16. 16. Liberalization of capital markets in the 1980s and 1990s • Since the late 1980s the IMF became a strong supporter of free capital markets: it advised countries that came under its influence to dismantle controls over cross-border lending and borrowing. • The removal of capital controls would increase the demand for services from the City and Wall Street. The US and Britain pushed for capital liberalization.
  17. 17. Liberalization of capital markets in the 1980s and 1990s • The EU during the 1980s turned towards capital liberalization. During the late 1980s capital controls had been removed in all the major European countries. Free capital movements were enshrined in the Maastricht Treaty. • The OECD adopted free capital flows as part of it Code of Liberalization of capital controls. New member countries, such as Mexico and S.Korea, adopted the Code.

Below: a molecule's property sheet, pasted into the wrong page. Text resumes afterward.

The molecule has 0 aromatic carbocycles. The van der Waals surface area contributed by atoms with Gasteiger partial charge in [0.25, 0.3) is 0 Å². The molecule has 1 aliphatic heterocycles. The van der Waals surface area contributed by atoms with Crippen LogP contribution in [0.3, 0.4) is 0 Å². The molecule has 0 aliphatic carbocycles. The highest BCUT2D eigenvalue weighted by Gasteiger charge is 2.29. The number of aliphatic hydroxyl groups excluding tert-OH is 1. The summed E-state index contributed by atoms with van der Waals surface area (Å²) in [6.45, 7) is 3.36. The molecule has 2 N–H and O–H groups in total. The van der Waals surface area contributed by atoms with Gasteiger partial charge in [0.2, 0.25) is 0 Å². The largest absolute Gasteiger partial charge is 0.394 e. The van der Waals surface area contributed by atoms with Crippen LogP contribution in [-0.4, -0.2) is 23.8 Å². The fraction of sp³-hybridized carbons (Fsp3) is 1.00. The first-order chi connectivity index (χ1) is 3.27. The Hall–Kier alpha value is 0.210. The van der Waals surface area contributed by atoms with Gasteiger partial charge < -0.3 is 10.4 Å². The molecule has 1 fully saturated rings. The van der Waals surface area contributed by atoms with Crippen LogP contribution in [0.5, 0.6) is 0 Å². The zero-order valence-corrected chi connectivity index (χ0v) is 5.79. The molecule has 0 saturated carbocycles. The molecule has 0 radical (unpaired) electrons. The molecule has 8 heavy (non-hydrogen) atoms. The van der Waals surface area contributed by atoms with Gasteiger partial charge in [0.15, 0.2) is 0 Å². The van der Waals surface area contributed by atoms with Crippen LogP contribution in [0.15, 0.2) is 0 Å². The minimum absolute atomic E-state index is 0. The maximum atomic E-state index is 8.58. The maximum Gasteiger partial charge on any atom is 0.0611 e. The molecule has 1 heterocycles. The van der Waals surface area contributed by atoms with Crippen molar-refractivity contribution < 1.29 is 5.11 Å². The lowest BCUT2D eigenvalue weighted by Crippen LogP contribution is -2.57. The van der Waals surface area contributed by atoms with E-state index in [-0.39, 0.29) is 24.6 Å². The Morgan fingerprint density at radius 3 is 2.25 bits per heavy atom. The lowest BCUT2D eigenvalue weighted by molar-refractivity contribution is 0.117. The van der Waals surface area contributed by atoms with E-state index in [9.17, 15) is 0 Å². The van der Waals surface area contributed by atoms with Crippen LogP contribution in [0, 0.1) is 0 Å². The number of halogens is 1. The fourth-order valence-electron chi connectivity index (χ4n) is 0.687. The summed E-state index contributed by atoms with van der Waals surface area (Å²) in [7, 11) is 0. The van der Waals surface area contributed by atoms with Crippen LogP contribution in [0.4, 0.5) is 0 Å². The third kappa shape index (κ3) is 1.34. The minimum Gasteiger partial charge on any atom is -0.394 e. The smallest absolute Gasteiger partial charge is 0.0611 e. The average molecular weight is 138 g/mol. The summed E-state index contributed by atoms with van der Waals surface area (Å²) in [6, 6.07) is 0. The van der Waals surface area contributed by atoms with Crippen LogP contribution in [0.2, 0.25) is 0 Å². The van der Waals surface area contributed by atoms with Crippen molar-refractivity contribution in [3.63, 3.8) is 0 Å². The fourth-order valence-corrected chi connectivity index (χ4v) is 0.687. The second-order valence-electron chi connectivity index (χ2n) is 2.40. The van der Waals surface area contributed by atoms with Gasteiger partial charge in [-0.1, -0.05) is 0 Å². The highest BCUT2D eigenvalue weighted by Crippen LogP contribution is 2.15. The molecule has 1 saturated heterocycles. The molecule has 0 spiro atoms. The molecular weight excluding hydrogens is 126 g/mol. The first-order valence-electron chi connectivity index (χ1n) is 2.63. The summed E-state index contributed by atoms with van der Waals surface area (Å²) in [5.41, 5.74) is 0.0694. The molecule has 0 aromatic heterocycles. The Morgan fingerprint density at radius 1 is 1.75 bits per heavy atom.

18. 18. Global finance: new developments, opportunities and risks • Today’s global financial movements are different from those of the past, since they have no relation with international trade. • Financial globalisation has made all national economies closely interdependent. It has also made available vast financial resources for developing countries. • A large share of global finance consists of short term capital flows, which by definition are highly volatile and speculative. Speculators can attack currencies whose exchange rate is deemed to be non-credible.
  19. 19. Free capital flows • Cons • International capital • Pros markets do not allocate • They improve the global resources efficiently. allocation of resources Speculators and investors • They provide an tend to be irrational and incentive to short-term. governments to pursue • Global finance is sound fiscal monetary unregulated and lacks policy institutional support (standards, supervision, lenders of last resort.